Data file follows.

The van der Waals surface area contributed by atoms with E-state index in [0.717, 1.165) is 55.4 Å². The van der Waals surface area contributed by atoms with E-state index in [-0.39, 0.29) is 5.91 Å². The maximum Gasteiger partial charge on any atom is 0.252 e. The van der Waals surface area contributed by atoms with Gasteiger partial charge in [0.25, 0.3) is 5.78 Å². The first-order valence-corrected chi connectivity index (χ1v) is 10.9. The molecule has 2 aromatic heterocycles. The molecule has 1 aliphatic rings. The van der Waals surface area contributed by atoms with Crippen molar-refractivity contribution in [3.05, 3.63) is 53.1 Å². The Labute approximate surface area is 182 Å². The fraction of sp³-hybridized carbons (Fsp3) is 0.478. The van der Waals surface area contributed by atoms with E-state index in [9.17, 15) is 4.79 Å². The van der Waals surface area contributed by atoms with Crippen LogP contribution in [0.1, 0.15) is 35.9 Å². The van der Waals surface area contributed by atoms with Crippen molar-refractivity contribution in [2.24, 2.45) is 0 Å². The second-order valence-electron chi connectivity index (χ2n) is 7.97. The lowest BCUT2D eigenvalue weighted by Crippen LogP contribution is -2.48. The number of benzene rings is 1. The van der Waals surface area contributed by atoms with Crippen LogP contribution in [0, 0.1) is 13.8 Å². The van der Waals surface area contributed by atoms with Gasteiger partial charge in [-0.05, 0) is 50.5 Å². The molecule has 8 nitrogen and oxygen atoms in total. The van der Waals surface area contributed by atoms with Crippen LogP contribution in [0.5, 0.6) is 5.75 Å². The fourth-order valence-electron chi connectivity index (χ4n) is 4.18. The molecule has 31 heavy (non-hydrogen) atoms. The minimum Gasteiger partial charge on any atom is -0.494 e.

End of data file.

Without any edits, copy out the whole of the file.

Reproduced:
The van der Waals surface area contributed by atoms with E-state index in [0.717, 1.165) is 55.4 Å². The van der Waals surface area contributed by atoms with E-state index in [-0.39, 0.29) is 5.91 Å². The maximum Gasteiger partial charge on any atom is 0.252 e. The van der Waals surface area contributed by atoms with Gasteiger partial charge in [0.25, 0.3) is 5.78 Å². The first-order valence-corrected chi connectivity index (χ1v) is 10.9. The molecule has 2 aromatic heterocycles. The molecule has 1 aliphatic rings. The van der Waals surface area contributed by atoms with Crippen molar-refractivity contribution in [3.05, 3.63) is 53.1 Å². The Labute approximate surface area is 182 Å². The fraction of sp³-hybridized carbons (Fsp3) is 0.478. The van der Waals surface area contributed by atoms with E-state index in [9.17, 15) is 4.79 Å². The van der Waals surface area contributed by atoms with Crippen LogP contribution in [0.1, 0.15) is 35.9 Å². The van der Waals surface area contributed by atoms with Crippen molar-refractivity contribution in [2.24, 2.45) is 0 Å². The second-order valence-electron chi connectivity index (χ2n) is 7.97. The lowest BCUT2D eigenvalue weighted by Crippen LogP contribution is -2.48. The number of benzene rings is 1. The van der Waals surface area contributed by atoms with Crippen LogP contribution in [0, 0.1) is 13.8 Å². The van der Waals surface area contributed by atoms with Gasteiger partial charge in [-0.05, 0) is 50.5 Å². The molecule has 8 nitrogen and oxygen atoms in total. The van der Waals surface area contributed by atoms with Crippen LogP contribution in [0.5, 0.6) is 5.75 Å². The fourth-order valence-electron chi connectivity index (χ4n) is 4.18. The molecule has 31 heavy (non-hydrogen) atoms. The minimum Gasteiger partial charge on any atom is -0.494 e.